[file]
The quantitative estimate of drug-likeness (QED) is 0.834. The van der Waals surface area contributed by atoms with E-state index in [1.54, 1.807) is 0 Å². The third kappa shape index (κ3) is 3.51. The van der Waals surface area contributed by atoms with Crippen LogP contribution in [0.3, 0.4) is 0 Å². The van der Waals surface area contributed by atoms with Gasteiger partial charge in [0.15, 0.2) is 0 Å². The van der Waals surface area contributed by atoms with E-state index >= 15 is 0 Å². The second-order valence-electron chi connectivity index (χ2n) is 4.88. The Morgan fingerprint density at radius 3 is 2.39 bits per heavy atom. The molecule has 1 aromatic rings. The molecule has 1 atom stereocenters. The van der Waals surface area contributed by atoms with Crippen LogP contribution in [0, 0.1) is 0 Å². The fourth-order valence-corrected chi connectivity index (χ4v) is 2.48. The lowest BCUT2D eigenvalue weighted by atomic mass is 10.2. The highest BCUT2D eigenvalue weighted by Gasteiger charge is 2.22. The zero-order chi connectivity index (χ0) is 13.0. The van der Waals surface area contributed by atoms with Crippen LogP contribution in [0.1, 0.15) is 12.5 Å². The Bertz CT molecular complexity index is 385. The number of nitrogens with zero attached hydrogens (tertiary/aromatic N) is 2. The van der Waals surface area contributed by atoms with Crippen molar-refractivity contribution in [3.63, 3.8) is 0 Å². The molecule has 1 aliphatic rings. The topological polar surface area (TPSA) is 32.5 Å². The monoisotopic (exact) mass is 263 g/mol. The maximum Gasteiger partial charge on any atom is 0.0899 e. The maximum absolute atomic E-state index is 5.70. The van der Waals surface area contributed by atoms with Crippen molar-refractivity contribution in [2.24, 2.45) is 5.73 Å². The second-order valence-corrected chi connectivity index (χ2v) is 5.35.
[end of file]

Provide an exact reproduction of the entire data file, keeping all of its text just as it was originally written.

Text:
The quantitative estimate of drug-likeness (QED) is 0.834. The van der Waals surface area contributed by atoms with E-state index in [1.54, 1.807) is 0 Å². The third kappa shape index (κ3) is 3.51. The van der Waals surface area contributed by atoms with Crippen LogP contribution in [0.3, 0.4) is 0 Å². The van der Waals surface area contributed by atoms with Gasteiger partial charge in [0.15, 0.2) is 0 Å². The van der Waals surface area contributed by atoms with E-state index >= 15 is 0 Å². The second-order valence-electron chi connectivity index (χ2n) is 4.88. The Morgan fingerprint density at radius 3 is 2.39 bits per heavy atom. The molecule has 1 aromatic rings. The molecule has 1 atom stereocenters. The van der Waals surface area contributed by atoms with Crippen LogP contribution in [0, 0.1) is 0 Å². The fourth-order valence-corrected chi connectivity index (χ4v) is 2.48. The lowest BCUT2D eigenvalue weighted by atomic mass is 10.2. The highest BCUT2D eigenvalue weighted by Gasteiger charge is 2.22. The zero-order chi connectivity index (χ0) is 13.0. The van der Waals surface area contributed by atoms with Crippen LogP contribution in [0.1, 0.15) is 12.5 Å². The Bertz CT molecular complexity index is 385. The number of nitrogens with zero attached hydrogens (tertiary/aromatic N) is 2. The van der Waals surface area contributed by atoms with Crippen molar-refractivity contribution in [3.63, 3.8) is 0 Å². The molecule has 1 aliphatic rings. The topological polar surface area (TPSA) is 32.5 Å². The monoisotopic (exact) mass is 263 g/mol. The maximum Gasteiger partial charge on any atom is 0.0899 e. The maximum absolute atomic E-state index is 5.70. The van der Waals surface area contributed by atoms with Crippen molar-refractivity contribution in [2.24, 2.45) is 5.73 Å². The second-order valence-corrected chi connectivity index (χ2v) is 5.35.